"I kinda got into it, and it just sort of elevated,” he told Inside Jersey. “It wasn't something that I always wanted to do. But like a lot of kids, you know, I didn't know what I wanted to be. And modeling, acting, it got me out of school early, got me a chance to go into the city, so I was all into that.”
3. He credits much of his success to luck.
Though it would be hard to reach the level of success Jordan has without talent, he believes that it has a lot to do with luck as well. When discussing a rash of upcoming projects (including Fantastic Four and Creed) with Inside Jersey in 2015, the actor—who grew up in Newark—credited much of his success to being in the right place at the right time.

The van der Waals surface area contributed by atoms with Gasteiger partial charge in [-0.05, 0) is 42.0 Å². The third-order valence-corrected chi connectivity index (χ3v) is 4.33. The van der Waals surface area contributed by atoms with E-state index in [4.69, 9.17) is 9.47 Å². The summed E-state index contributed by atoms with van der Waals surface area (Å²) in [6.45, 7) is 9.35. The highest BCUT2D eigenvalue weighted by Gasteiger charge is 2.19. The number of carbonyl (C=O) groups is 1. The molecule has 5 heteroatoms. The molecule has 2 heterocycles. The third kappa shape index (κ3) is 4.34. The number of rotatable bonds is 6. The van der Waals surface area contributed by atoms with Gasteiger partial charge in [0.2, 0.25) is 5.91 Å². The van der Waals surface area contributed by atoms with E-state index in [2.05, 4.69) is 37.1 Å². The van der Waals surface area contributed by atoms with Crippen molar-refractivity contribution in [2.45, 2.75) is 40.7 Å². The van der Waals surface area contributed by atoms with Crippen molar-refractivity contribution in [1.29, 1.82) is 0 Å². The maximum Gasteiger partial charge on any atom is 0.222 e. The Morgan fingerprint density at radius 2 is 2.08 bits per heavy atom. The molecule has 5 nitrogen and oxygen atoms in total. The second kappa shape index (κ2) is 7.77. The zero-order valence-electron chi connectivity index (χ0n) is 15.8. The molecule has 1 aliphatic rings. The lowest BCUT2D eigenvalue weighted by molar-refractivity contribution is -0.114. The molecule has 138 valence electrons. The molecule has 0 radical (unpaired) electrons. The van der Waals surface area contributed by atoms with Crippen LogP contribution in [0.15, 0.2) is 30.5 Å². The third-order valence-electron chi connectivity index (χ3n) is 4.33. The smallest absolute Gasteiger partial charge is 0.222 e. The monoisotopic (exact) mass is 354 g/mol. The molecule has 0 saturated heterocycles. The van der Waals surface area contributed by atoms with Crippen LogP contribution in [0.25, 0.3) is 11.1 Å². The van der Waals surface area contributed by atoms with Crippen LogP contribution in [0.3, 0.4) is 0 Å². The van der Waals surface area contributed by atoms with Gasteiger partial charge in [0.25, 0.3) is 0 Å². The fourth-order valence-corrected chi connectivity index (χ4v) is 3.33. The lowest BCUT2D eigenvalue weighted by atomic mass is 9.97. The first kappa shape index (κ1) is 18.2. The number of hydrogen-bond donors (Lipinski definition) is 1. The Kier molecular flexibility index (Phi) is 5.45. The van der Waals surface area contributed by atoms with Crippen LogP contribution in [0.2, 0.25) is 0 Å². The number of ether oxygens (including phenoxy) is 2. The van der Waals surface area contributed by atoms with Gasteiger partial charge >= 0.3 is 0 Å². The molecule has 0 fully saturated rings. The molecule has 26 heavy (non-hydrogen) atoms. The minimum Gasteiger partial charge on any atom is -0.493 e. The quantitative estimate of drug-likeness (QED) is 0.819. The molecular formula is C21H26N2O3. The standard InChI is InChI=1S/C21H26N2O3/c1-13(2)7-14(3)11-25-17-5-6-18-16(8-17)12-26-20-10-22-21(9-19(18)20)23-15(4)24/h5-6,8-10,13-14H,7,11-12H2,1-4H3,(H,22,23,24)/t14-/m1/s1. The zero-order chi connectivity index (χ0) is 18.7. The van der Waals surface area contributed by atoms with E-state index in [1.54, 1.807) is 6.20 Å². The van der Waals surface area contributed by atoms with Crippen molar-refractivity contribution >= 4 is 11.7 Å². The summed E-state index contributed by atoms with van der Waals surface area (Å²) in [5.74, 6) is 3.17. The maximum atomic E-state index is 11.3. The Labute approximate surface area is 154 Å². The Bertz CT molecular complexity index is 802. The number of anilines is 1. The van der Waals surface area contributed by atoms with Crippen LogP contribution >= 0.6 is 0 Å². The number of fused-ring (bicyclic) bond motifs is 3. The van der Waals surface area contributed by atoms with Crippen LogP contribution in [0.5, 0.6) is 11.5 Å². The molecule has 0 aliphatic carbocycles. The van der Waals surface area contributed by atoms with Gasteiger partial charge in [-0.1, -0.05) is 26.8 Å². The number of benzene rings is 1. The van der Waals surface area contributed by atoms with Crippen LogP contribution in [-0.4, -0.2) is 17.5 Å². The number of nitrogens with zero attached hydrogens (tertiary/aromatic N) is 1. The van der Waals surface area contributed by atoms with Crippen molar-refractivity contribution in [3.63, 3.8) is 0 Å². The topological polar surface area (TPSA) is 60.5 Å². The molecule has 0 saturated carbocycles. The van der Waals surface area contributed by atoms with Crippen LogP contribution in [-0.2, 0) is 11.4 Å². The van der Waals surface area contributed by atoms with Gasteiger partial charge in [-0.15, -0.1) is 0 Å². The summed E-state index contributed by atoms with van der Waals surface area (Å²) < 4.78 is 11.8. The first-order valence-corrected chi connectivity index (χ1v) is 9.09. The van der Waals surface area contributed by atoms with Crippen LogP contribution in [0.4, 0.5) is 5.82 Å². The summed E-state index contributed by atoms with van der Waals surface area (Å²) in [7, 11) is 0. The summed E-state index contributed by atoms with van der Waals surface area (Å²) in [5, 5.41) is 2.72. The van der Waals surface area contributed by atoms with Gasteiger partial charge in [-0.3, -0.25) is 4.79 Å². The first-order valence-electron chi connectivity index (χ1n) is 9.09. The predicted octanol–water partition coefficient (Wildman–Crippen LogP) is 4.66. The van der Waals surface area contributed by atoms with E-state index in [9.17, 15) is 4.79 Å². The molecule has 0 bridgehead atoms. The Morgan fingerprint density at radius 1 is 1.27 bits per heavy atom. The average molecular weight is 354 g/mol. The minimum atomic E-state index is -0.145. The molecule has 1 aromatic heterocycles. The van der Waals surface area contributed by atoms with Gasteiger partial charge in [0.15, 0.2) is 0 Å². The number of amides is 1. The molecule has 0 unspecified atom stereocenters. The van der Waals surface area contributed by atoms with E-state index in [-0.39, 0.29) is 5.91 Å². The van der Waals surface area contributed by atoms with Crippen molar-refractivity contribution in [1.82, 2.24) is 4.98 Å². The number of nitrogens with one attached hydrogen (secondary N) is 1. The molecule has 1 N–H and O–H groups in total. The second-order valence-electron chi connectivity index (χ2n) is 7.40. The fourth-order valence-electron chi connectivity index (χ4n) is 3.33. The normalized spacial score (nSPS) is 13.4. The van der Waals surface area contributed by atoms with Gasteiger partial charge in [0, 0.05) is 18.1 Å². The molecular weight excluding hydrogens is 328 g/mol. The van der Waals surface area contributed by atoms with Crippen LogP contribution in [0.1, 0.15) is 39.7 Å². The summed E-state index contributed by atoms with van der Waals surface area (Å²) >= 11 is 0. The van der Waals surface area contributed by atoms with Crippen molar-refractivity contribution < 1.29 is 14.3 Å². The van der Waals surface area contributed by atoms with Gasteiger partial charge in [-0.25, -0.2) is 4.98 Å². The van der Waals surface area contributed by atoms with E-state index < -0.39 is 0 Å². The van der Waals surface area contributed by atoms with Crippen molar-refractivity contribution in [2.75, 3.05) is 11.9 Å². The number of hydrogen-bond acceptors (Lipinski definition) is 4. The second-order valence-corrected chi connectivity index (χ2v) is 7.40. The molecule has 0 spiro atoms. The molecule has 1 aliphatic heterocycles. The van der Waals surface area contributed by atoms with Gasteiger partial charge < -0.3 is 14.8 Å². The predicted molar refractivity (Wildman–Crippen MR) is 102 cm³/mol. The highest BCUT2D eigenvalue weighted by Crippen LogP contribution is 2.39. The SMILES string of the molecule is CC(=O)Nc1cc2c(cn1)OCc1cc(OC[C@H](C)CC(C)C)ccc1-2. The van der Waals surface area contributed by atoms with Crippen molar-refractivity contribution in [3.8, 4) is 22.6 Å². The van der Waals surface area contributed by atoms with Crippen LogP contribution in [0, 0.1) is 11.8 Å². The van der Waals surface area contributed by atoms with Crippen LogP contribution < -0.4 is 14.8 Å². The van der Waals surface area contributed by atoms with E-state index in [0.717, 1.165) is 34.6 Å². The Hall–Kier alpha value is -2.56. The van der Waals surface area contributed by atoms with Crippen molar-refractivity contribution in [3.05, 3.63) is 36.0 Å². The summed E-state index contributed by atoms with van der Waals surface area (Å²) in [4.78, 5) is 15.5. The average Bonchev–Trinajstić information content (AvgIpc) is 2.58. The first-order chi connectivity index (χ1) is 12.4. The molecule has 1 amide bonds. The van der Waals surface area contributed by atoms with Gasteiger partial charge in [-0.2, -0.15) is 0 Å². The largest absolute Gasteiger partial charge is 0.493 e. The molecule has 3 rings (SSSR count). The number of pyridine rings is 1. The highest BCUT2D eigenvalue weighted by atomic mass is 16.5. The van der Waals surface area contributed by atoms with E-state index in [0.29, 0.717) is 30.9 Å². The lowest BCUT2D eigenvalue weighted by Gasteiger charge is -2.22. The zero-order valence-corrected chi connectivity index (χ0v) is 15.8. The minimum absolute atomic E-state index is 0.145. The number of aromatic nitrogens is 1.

“I wish I could take credit for a lot of it, but the roles that were in front of me were in front of me,” Jordan said. “I've just somehow managed to string together this career that's allowed me to push forward and grow. A lot of it's luck—but I know it's up to me to make the right decisions.”
4. People still want to talk to him about The Wire.
In 2002, Jordan landed a plum part in The Wire, playing a 16-year-old drug dealer named Wallace who struggles with the violence and other harsh realities that come with his occupation. Though—*spoiler alert*—Jordan didn’t make it to season two, his character made a powerful impact. “Wallace was the heart of the show,” Jordan said in All the Pieces Matter, Jonathan Abrams’s oral history of the series, which was released earlier this year.